While this teacher claimed our students needed no course in writing with social media and using their smart phones beyond accessing their social media platforms, I was in a classroom where students would bum rush me at the start of class to ask me had I gotten their email—which was written as a text message or tweet by the way—cause they didn’t get a response from me—although they had, but didn’t think to check their email app and/or didn’t have notifications configured on their smart phone.

While this teacher claimed our students needed no course in writing with social media and using smart phones beyond accessing their social media platforms, I was in a classroom where I asked students about their blogging practices, and the majority of them claimed they don’t blog—although they each had active accounts on various social media platforms, all of which are blogging spaces.

My point w/some of these superficial examples is that our Black writing students were not thinking about social media and smart phone use beyond their current frivolous practices. They were not thinking about how to use their social media platforms or to even create one solely for the purpose of writing themselves into a professional and/or academic online existence that would appeal to an employer’s or college admission’s ethos, logos, and pathos—the rhetorical appeals that we tell our first year writing students are the persuasive tools required for any argument they make.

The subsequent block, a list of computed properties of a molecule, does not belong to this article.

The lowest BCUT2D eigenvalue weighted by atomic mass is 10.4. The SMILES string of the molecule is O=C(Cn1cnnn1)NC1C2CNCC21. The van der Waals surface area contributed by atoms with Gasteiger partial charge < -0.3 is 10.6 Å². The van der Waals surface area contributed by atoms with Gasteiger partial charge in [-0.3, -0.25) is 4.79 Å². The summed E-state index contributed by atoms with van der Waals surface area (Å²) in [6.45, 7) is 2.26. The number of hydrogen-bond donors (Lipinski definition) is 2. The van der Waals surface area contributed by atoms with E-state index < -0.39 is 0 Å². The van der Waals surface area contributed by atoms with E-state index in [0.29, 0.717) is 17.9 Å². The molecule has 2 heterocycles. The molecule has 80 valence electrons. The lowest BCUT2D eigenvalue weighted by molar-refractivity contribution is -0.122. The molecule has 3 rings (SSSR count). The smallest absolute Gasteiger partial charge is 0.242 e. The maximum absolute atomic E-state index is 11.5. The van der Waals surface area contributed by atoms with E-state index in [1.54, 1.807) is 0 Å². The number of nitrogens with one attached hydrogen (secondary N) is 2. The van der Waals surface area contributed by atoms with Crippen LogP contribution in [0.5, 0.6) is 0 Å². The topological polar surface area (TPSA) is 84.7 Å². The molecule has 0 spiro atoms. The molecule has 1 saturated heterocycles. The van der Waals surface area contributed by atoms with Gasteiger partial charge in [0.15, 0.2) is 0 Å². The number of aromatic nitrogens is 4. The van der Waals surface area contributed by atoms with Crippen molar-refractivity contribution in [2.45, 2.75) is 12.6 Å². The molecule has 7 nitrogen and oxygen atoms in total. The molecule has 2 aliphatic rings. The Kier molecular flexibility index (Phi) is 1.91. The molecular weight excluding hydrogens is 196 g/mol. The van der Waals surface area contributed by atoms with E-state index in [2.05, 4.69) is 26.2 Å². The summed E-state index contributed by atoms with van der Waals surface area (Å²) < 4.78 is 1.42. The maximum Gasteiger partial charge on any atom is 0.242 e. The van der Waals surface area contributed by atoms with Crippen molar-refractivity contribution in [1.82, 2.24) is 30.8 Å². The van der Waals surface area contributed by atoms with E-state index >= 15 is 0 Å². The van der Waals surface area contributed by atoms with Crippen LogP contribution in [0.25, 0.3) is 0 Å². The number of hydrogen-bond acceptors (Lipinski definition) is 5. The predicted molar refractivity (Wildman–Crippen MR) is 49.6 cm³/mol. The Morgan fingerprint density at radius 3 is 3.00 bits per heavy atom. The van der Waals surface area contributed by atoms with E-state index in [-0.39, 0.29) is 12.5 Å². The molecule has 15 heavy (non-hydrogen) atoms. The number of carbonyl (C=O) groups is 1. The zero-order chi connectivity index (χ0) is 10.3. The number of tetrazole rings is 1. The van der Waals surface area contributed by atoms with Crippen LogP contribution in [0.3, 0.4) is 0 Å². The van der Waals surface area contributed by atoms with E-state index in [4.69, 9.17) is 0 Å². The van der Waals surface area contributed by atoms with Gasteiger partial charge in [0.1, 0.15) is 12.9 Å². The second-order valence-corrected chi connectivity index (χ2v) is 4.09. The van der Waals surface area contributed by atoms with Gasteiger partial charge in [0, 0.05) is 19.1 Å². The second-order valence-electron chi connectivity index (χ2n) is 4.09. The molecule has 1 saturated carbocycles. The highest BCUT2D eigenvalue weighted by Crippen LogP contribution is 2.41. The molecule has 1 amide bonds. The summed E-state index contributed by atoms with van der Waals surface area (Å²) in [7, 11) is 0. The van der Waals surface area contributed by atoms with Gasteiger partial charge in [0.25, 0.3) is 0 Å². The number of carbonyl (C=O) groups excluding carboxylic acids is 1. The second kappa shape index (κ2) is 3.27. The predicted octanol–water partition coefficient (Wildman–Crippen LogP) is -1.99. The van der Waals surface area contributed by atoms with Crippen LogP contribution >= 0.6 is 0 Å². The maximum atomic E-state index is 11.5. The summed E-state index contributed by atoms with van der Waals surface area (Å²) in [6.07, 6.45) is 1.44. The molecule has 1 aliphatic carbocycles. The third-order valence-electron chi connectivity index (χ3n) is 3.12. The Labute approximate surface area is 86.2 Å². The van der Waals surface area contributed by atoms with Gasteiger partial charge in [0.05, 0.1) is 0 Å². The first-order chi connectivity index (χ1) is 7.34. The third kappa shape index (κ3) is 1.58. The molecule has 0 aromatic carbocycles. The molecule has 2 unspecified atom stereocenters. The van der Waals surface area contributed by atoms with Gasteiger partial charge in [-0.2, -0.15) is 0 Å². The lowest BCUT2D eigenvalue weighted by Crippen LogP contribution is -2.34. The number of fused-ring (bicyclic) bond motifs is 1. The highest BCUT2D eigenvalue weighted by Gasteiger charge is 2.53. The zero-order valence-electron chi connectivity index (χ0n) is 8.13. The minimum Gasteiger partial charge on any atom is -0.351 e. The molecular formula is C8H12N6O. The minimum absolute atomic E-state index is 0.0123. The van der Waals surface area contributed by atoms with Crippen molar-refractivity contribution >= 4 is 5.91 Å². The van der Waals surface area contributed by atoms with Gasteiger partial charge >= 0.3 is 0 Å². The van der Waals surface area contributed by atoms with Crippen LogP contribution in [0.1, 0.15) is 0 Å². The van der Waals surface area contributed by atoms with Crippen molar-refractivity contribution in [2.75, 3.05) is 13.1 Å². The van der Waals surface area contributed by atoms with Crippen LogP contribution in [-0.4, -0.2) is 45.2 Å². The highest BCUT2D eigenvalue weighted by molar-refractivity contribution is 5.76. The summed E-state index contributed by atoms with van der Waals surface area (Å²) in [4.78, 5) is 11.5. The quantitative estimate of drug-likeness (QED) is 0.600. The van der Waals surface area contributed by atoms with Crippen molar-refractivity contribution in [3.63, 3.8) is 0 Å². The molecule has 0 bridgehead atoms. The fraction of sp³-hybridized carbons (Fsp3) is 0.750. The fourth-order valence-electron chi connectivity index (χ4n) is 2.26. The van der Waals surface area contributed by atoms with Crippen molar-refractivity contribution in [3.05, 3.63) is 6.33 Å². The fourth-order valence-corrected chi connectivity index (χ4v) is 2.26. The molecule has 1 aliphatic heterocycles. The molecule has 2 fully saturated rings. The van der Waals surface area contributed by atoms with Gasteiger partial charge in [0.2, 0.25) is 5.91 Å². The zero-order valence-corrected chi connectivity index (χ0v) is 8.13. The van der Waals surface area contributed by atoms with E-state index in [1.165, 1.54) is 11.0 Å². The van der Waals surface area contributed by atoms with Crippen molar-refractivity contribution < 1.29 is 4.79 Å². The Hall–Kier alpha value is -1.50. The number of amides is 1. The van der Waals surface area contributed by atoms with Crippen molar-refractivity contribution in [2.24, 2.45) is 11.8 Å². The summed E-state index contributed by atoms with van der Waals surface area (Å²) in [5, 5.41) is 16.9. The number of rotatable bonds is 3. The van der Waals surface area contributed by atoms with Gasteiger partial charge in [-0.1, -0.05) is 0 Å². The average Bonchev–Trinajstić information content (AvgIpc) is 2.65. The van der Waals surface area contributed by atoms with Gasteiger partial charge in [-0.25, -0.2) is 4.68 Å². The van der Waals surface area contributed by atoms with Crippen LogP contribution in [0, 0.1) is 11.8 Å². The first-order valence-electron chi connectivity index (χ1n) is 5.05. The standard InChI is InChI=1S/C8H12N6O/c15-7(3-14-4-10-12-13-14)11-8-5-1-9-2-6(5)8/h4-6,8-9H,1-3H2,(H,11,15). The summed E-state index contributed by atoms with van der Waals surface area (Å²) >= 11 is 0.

But how are we writing teachers fully servicing our 21st century, technologically-laden writing students who prefer we email them at cutiepie2001@gmail.com versus their university given email addresses, which encourage their credibility, or who don’t realize the difference between Microsoft Word and Google Docs, so they can’t figure out why the name “Google docs” is printed on every page of their MLA required essay, and therefore, don’t understand why they are losing stylistic points—because, “Dr. Bryant, the computer did it.” Or what about the 21st century Google-aged student—who Googles everything, yet hasn’t been to Google Books, Google Scholars, or Google News?

Exactly how are we fully servicing our 21st century, technologically-laden writing students if we choose to not couple their traditional writing practices w/current communication technologies that are centered w/in a grand narrative that encouragesSocial Media Image our Black students to create digital footprints that seemingly mimic shuckin and jivin? (Cause after all, I do believe that social media and smart phones are two of the biggest conspiracies to distract its users from critical consciousnesses. Lately, folks be claiming “wokeness,” but we seem to be more like that sleep deprived woke, cause we up, skimmin Instagram pages of our “woke” friends in dashikis claiming #wakandaforever.)